Interactive digital media industry worth $3.8B in Canada: study

Research released by the Canadian Interactive Alliance shows revenues in the industry rising but the number of full-time jobs isn't keeping pace.

Interactive digital media (IDM) is a $3.8-billion industry in Canada according to a report released this week, and a large majority of the companies surveyed are projecting future revenue growth.

The Canadian Interactive Industry Profile 2012 delves into the economics of those that are in the business of creating digital content for the purposes of entertainment, information or education. It was presented at the Interactive Ontario’s X-Summit programming at nextMEDIA on Tuesday.

Though the study uses data from 2011, the findings are still relevant, says Serge Landry, CEO of the Canadian Interactive Alliance / L ‘Alliance Interactive Canadienne (CIAIC). The projections that came out of it – like those in the gaming industry – hit the “bullseye” for 2012, he says, which proves the projections are on point for this past year as well.

Part of the reason the study took so long to consolidate is because of a revised methodology from reports released in 2006 and 2008. The change includes a narrower definition of the IDM industry, excluding “enabler” firms such as software developers, distributors and service providers that don’t have a direct impact on the products or services that users participate in.

Despite the difference, Nordicity, the analytics and consulting firm in charge of the data, came up with a methodology for comparing some top-line findings from the 2008 CIIP report. What this showed is that although the total revenue in the industry grew by 59%, the total number of jobs fell by 4%.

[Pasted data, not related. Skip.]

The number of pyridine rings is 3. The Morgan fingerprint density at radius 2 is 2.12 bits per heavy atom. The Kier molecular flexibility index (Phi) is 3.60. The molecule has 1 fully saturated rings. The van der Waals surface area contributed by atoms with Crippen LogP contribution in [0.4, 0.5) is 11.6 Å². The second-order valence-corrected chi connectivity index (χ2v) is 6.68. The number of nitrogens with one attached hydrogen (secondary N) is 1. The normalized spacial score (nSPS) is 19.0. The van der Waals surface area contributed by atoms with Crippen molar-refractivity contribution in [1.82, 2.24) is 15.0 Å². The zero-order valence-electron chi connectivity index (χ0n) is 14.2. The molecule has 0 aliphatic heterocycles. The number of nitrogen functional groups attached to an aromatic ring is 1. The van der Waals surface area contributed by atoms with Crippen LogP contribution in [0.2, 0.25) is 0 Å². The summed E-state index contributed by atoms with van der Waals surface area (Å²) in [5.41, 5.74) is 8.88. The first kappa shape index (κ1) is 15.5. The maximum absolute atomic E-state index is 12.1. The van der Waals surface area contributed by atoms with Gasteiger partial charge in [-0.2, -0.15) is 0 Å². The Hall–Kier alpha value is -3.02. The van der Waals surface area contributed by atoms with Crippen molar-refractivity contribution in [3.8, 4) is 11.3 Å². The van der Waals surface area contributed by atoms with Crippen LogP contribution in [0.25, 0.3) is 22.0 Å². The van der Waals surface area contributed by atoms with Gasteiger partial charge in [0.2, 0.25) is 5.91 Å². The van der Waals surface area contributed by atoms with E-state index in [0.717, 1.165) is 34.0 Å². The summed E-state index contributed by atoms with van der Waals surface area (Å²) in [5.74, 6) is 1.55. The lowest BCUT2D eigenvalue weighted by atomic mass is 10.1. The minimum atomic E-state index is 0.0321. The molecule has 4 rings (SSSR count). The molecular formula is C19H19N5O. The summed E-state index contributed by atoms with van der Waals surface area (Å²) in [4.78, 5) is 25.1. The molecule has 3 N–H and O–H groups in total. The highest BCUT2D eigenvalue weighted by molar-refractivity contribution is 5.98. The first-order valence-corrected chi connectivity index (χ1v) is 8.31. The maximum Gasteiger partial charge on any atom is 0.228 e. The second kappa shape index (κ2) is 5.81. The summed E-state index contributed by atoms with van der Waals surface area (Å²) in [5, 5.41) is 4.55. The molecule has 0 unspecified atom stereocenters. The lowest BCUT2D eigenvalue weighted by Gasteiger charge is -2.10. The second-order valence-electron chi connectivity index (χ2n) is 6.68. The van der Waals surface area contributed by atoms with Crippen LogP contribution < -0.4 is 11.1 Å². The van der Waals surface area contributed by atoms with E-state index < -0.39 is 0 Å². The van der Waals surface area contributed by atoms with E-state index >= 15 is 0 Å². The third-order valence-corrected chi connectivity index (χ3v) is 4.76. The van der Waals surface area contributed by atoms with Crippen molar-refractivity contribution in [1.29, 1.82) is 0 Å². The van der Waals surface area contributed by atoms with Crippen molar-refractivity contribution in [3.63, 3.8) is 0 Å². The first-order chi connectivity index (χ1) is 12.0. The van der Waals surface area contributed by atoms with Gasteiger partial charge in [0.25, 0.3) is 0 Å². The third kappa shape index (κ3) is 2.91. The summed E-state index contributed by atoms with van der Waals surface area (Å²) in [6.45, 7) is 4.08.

Landry says this could be because of a shift in the industry towards contract work.

“Right now there’s more and more freelancers working on contracts so they’re not counted as much in the total headcount,” Landry says. “They’re still working on the industry but on a different role.”

Gaming represented the largest chunk of revenue – about 43% – for the core IDM companies surveyed in the study. And it’s an industry that’s growing.

“The bread crumbs are falling from these big studios,”  Landry says. “Some senior developers finally wants to take their destiny on their own hands –  submit a project to CMF and get funded. That whole chain of events can assure a steady growth in revenues,” he tells Playback.

“Just last week when CMF announced the financing for the Experimental Stream in Quebec … two of them were totally new for me. And I know almost everybody in this industry.”

Other key findings:

  • Just over 80% of companies projected at least 10% growth in revenue over the following 12-24 months and more than half (56%) project revenue growth of 25% or more over the same period.
  • There were approximately 1,684 core IDM companies operating in Canada as of 2011, the majority of them concentrated in Ontario, British Columbia, and Quebec.
  • Mobile devices were the most targeted platform, with 75% of companies creating core IDM products for mobile platforms
  • Almost 57% of revenues generated in 2011 were directly related to export sales, with U.S. being the largest market
  • The biggest limiting factor for growth in the industry is lack of affordable capital, followed by the availability of senior management people with technical digital skills, monetization expertise and cross-platform development

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